Several of us put in a good deal of time over the weekend reading the final proof of this --- a book entitled "The Charitone: Reviving the Cornerstone of Chariton's Square" that will be published later this month by the Lucas County Preservation Alliance, just in time for Christmas.
I've been buried up to my nose in this project for weeks during the late summer and fall --- and it's easy to lose your perspective from that vantage point. So I was pleased to to discover just how well it reads and how interesting the completed narrative is.
A majority of the text, about 75 pages, traces the history not only of the now-renewed hotel and the people associated it, but also of the corner lot on which it stands and its predecessors there. One of Chariton's earliest post offices operated out of a log cabin on the site during the 1850s; the Opposition House hotel was built there in 1867; for a brief time at the turn of the 20th Century it was the site of Chariton's first "big-box" department store; and finally --- just before the hotel was built --- the biggest and longest series of revival meetings ever in the south of Iowa were held in a temporary "tabernacle" on the site.
I've written the historical text and narrative following the renewal process from gutted shell to official opening of the Charitone Market Grille earlier this year. Ray Meyer has added a detailed introduction that answers any questions anyone may have about the process and actually reads like a preservation-related adventure story --- from near-despair to triumph. Many of the photographs are mine, too --- but the hugely talented Jerri Reeve and her camera helped out considerably here, too --- especially with cover images and design.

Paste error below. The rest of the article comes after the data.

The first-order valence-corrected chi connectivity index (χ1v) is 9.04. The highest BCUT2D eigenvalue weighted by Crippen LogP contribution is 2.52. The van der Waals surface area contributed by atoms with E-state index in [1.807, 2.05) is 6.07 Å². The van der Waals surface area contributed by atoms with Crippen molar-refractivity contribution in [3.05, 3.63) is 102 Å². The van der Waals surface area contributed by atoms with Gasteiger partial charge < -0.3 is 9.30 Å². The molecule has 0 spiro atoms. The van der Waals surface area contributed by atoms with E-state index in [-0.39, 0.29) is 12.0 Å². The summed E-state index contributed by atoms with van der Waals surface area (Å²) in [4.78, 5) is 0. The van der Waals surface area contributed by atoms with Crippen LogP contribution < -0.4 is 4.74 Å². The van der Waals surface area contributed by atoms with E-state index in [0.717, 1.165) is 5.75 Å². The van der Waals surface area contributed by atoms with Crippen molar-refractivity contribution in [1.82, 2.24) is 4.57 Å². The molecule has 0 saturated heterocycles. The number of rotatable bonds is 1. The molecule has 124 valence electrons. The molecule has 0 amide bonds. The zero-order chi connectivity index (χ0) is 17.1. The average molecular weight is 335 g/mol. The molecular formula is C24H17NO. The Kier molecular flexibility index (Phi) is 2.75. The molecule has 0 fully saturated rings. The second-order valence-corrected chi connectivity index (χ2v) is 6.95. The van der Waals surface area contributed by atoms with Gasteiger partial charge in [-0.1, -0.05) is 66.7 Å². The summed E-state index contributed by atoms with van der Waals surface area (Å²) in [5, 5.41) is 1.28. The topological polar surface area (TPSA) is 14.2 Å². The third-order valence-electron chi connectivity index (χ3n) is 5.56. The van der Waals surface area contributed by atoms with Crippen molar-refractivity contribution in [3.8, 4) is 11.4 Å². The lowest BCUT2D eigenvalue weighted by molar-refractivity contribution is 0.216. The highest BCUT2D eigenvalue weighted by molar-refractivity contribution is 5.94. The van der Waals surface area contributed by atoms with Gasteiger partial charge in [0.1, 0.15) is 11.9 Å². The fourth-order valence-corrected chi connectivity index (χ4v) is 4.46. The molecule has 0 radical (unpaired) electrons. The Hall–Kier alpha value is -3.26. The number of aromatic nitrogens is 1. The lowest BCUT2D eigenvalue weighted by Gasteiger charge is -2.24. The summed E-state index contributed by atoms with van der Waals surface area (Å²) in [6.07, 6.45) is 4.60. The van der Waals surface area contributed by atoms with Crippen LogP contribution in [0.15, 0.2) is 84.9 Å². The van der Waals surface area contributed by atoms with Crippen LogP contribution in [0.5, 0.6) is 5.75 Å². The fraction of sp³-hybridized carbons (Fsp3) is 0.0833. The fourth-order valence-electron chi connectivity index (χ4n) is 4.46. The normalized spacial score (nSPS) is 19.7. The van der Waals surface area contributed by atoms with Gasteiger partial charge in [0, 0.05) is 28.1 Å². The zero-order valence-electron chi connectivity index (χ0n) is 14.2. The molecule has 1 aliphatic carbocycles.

Extensive appendices follow the narrative and here you'll find a complete accounting of financial contributions to the project. The sheer determination of several people to save the old hotel started this project, but it would not have been possible without extraordinarily generous financial support from Hy-Vee ($1.6 million), the Vredenburg Foundation ($500,000) and many others.
You'll also find here all of the "Cornerstone" newsletters prepared and published by Ray as the project proceeded.
No, we don't know quite yet how much the book will sell for --- but will let you know soon. All proceeds from the book, once printing costs have been covered, will go to the Lucas County Preservation Alliance. Since this has been a labor of love for everyone involved, none of the rest of us will see a dime of the proceeds. Stay tuned for more information.
Tomorrow is Veterans Day, so be sure to stop at Midwest Heritage Bank later today and Tuesday to see the special display there featuring military-related artifacts from the Lucas County Historical Society collection.
Mike Armstrong and I are meeting at the museum early today to gather and transport elements of the display. I told him last week to remind me, just in case I forgot --- but I've remembered. But now I've got to start moving.
It looks like we'll dodge the worst of the "polar vortex" moving into the upper Midwest this morning, but this is going to be the last day for a while when we see highs in the 60s. Low 30s will be more like it. So there's lots to do on that end of things, too.